About this printout
Use this graphic organizer to develop an outline for an essay that includes an introductory statement, main ideas, supporting details, and a conclusion.
Teaching with this printout
More ideas to try, related resources.
Expository writing can be challenging for students, yet it is an important skill for them to develop and eventually master. Often, the most difficult aspects of writing an essay are getting started and maintaining an organized focus while drafting the essay. This Essay Map helps students with those challenges by providing them with an organized format that will help them generate and outline their ideas. When you introduce this graphic organizer to your students, model its use by creating an essay of a topic that is very familiar to students. Using a projector so students can watch, fill in the Essay Map as you brainstorm ideas. Then, show students how to use your completed Essay Map to generate a rough draft of an essay.
- If this is a new tool for your students, consider having them fill in the Essay Map on a relatively simple topic. Topic ideas such as “All About Me” or “My Favorite Movies” will help students successfully create an essay because of the high level of background knowledge on these topics. Give older students a more challenging first topic that requires some basic research about something or someone close to them. For example, have them interview an elderly family member to compare and contrast life as a teen today versus life as a teen in the past.
- Prior to assigning them independent work, have students work in small groups to fill in an Essay Map together. Peer interaction will help generate ideas and provide opportunities for discussing the use of the tool. As they work, circulate among groups to check for correct placement of main ideas and supporting details. If you see a detail that is incorrectly placed on the Essay Map, ask guiding questions to help students make adjustments, such as, “I see that you put this supporting detail with this main idea. Can you tell me why you think it would fit there? Is there a better place that you could place it?” When groups have completed their Essay Maps, discuss them, comparing and contrasting the choice and placement of main ideas and details.
- Use Essay Maps that were completed by students to create a class-generated essay. Begin by assigning a single topic to the class. Topics for younger or less advanced students might include, “A Description of Our School,” “Field Trip Ideas for Our Class,” and “Things to Do in Our Town/City.” Topics for older or advanced students can be generated from the content areas and might require research. Ask students to fill in the Essay Map either individually or in groups. After students have completed their Essay Maps, project a blank paper or digital document so that all students can view as you collaboratively create a class essay, working through each paragraph of the essay, soliciting suggestions from students’ Essay Maps, and explaining how the Essay Map serves as a guide in the creation of an essay.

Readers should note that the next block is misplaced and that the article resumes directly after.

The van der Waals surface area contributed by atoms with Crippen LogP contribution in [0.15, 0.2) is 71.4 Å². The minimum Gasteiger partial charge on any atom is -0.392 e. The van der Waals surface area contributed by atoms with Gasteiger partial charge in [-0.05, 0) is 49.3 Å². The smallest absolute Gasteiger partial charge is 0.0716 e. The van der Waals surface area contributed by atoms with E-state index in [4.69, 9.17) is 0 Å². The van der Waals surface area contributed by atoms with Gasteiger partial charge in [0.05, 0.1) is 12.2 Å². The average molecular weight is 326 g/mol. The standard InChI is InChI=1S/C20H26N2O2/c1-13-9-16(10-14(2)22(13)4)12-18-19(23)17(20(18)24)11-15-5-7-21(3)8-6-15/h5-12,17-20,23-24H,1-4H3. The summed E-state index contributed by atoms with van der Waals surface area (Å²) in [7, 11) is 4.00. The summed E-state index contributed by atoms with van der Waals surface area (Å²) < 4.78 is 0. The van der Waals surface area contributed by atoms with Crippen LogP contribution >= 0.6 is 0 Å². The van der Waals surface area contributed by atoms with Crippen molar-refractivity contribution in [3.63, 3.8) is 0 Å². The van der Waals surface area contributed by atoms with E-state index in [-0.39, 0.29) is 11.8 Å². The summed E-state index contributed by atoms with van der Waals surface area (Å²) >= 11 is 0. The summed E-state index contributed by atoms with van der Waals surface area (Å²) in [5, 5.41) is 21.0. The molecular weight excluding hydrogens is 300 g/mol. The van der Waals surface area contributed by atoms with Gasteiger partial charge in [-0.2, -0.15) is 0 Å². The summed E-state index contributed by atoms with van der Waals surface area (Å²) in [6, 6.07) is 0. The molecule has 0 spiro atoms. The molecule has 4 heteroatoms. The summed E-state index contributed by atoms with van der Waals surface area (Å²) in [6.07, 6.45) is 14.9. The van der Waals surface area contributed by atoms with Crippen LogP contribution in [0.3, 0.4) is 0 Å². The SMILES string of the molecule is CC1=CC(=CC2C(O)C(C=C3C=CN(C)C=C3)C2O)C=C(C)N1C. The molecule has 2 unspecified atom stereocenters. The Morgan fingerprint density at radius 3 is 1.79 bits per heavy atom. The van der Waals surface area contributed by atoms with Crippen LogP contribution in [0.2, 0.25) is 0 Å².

- Strategy Guides
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This strategy guide explains the writing process and offers practical methods for applying it in your classroom to help students become proficient writers.
While drafting a literary analysis essay (or another type of argument) of their own, students work in pairs to investigate advice for writing conclusions and to analyze conclusions of sample essays. They then draft two conclusions for their essay, select one, and reflect on what they have learned through the process.
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How To Write an IELTS Map Essay
IELTS map questions are the easiest to answer. There are no numbers to analyse, just 2 or 3 maps to compare. Very occasionally, there might only be a single map, but this is rare.
The maps will be of the same location at different times. This could be in the past, the present time or a plan for a proposed development in the future. You are required to write about the changes you see between the maps.
There are 5 steps to writing a high-scoring IELTS map essay:
1) Analyse the question
2) Identify the main features
3) Write an introduction
4) Write an overview
5) Write the details paragraphs
I must emphasise the importance of steps 1 and 2. It is essential that you complete this planning stage properly before you start writing. You’ll understand why when I guide you through it. It should only take 5 minutes, leaving you a full 15 minute to write your essay.
In this lesson, we’re going to work through the 5 stages step-by-step as we answer a practice IELTS map question.
Before we begin, here’s a model essay structure that you can use as a guideline for all IELTS Academic Task 1 questions.
Ideally, your essay should have 4 paragraphs:
Paragraph 1 – Introduction
Paragraph 2 – Overview
Paragraph 3 – 1 st main feature